“In a freemium world, there’s far less sales involvement. The product does the majority of the selling.” — Jess Iandiorio (Drift)
It was some time ago that SaaS companies discovered that, by aligning engineering, marketing and data teams they had created a new channel for lead generation. Better yet, the channel was usually more effective than the established sales and marketing practices they had previously relied upon in terms of conversion.
The new channel was the product itself and the new leads it produced became known as Product Qualified Leads, or PQLs.
As Tomaz Tunguz observed at the time,
“PQLs are potential customers who have used a product and reached pre-defined triggers that signify a strong likelihood to become a paying customer.”
These qualified leads could be passed to the sales team, where they typically converted at 25–30%.
“The potential to leverage the a SaaS product’s freemium tier or trial period to identify high quality leads has never been greater.”
Fast forward to 2017 and the potential to leverage the a SaaS product’s freemium tier or trial period to identify high quality leads has never been greater, thanks to improved understanding data science and a suite of analytics and instrumentation packages that have shifted the needle definitively from build to buy.
As a product manager, it’s easy to get lost in vanity metrics and data points. But it’s clear to any product team working in B2B SaaS that the real ‘metric that matters’ for qualifying propensity to purchase AND propensity to churn is product adoption.
As Josh Elman recently reaffirmed, the only thing product teams really need to think about are:Are people using your product? Are they using it how you expect? Are they performing at the frequency you expect?
You want to understand which users are more likely to come back than others. Those that are highly likely to come back are your core users. You want to have most of your new users converting to core in the first month
Once you can predict which users are core, you can start figuring out what things they did to increase the likelihood of being a core user. The best starting point is to calculate how likely someone is to return to your product in Month 2 based on how many days they visit in Month 1.
In fact, this ethos now forms the central axis of any high-performing SaaS outfit, aligning Product, Engineering, Customer Success and Growth teams around a central goal (happy, engaged users) underpinned by robust data that provides measurable outcomes.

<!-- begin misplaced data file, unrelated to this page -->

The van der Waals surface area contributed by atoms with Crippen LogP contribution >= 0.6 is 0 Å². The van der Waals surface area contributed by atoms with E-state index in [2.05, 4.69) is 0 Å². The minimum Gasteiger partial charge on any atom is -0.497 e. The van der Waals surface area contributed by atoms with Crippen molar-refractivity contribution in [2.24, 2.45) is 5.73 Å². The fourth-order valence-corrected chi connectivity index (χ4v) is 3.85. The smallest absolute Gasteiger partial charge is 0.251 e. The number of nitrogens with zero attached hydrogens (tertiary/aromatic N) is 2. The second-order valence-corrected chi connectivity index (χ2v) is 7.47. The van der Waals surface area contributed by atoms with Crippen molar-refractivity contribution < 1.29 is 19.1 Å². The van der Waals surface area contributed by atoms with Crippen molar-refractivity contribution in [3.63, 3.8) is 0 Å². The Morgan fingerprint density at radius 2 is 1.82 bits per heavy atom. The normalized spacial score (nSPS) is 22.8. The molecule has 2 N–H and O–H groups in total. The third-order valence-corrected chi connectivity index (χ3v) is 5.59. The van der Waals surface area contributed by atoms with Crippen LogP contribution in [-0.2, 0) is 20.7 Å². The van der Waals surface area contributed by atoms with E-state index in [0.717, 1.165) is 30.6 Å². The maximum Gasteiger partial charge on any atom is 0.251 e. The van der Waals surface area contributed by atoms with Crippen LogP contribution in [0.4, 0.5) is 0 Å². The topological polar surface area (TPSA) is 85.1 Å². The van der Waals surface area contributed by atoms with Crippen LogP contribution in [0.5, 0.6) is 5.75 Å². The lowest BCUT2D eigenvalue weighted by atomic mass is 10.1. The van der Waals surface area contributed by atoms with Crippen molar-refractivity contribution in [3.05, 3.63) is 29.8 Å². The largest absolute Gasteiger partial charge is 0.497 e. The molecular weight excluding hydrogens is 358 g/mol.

Long standing principles of marketing, like the concept of ‘The Funnel’, have been irrevocably challenged by social media channels that make it easy for people to become advocates for a brand (like Instagram followers) without ever becoming a customer. Consumer engagement is no longer linear so new touch points have emerged to measure the path to purchase; almost all within the product itself.
“Each company will have its own unique set of product engagement metrics which means the definition of a PQL will differ from product to product.”
Each company will have its own unique set of product engagement metrics which means the definition of a PQL will differ from product to product. What doesn’t change between them is that engagement strongly correlates to purchase propensity so sales teams can efficiently invest their time and energy communicating only with those that tip the scales in this regard.
In the B2B space in particular, there’s another vector that the product team can leverage to positively impact sales; one that precedes AND impacts engagement. Product design itself.
Amongst Sam Altman’s extraordinary trove of quotes and anecdotes is one that has become part of the Y Combinator creed:
“Until you’ve built a great product, almost nothing else matters.”
Simplicity, usability and elegance are not terms typically associated with enterprise software. But, as the sales environment evolves, so must the product.
Slack is the poster child for adopting consumer-grade design as its secret weapon for winning in B2B. Instead of focussing on selling their product, they focus on delivering value by obsessing over every interaction and ‘micro-moment’ of the product experience.
It’s well known that ‘helping is the new selling.’ Which is why delivering value, measured by product engagement, is the most powerful sales tool in SaaS.
Originally published at www.notioncapital.com on August 24, 2017.
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